Theists are right to be concerned about morality. We should all be concerned about morality. But one of theists biggest shortcomings is when they think their beliefs and worldview give them a corner on either being moral or understanding morality. In fact, studies shows that theists find atheist to be morally repugnant even before getting to know them.
In my previous post, I suggested six ways to counter the moral disgust of theists toward atheists. The sixth strategy was to offer a Naturalistic Moral Model to describe how we atheists talk to ourselves about morality without gods, spirits or demons. Each atheist (just as each theist) has a different internal model, of course, but this post describes my naturalistic moral model — the model I use when I think about the important question of “Why do Good“?
CAVEAT: First, let me register a very important caveat As I written before, I feel what motivates people to do good are rarely the reasons they tell themselves or others, though we are all tempted to think otherwise. Morality doesn’t work like that. With that dismissing caveat on the table, here is the three-pronged (post-hoc rationalization) model that my mind uses to answer the question “Why do Good?“:
- Outer Happiness and Success: pragmatic survival skill
“Doing Good”(DG) is a skill. Having the ability to do good can be very useful at times. But Doing Good can often, from a pragmatic perspective, be much more effective than doing bad.
For example, I use practice a martial art called “Aikido”. Some people are drawn to Aikido because they see it as a gentle method of self-defense when you use an opponent’s energy against the opponent and thus do not initiate violence. They see the techniques themselves as gentle. Such people are very hard to train. It does not take long in Aikido to see how dangerous the techniques can be. And I think the real power in Aikido is to know how to use a technique to be BOTH gentle and harmful. The power of the practitioner is the ability to do both and then the wisdom to know when to use which. It is an effort when teaching macho men or women how to be flexible, soft and gentle. Likewise, it is almost harder to teach a pathology soft people how to be strong, truly protective or damaging. Pathologically soft people may have all sorts of complex psychological reasons (wrapped in ideology) of why they are averse to power, winning and damaging others.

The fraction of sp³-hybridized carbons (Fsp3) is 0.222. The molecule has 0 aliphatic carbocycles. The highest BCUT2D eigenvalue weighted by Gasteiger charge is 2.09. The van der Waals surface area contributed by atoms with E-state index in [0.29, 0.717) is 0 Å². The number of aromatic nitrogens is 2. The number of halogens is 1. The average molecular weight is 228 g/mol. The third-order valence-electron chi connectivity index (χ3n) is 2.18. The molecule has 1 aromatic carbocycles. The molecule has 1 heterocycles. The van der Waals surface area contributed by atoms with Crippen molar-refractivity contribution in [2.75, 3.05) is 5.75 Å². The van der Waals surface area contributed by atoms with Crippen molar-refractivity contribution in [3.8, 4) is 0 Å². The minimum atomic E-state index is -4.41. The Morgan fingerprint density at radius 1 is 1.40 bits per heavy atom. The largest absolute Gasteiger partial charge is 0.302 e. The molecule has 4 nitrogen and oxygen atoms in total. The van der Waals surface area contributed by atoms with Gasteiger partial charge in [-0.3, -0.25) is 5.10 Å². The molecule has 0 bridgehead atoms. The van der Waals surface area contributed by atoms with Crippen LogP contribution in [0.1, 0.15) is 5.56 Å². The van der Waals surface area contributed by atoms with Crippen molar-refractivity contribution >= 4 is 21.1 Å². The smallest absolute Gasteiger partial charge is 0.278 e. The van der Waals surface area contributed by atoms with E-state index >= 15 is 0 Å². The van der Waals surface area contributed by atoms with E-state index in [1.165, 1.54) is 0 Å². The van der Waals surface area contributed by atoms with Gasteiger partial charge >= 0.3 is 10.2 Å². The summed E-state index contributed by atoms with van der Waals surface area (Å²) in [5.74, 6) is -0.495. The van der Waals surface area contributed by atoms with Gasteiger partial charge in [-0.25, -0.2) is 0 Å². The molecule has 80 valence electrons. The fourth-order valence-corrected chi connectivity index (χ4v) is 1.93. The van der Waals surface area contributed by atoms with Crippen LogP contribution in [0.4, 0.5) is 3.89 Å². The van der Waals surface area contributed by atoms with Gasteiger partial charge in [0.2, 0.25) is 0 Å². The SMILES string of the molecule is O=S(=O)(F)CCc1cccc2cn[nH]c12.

- Internal Happiness: the macro affects the micro
A model I use to understand myself and others is the multiple-self model (see here). Using this model, I feel that as I recognize my other selves and act toward them as: understanding yet discerning; kind but firm; thoughtful but wise; generous but careful … then I will increase the likelihood of my own happiness. Now, I also feel that if I practice these moral skills in my external relationships I will strengthen these habits to improve my internal happiness.
- Habituating the Moral Muscle: practice, practice, practice
Doing good does not often come naturally. Doing Good is a hard skill to establish. So you should practice doing good even at times with others will not notice and in small things so that it becomes a strong, reflexive skill that you can count on when otherwise it would be very hard to will into action. Doing Good is a muscle.
Oooops: I am sure you have noticed that I have not disclosed exactly what actions I feel are “moral” or “good”. Yep, that is a whole other discussion for the distant future. Sorry! 🙂
Further reading: See my other Personal Morality posts here.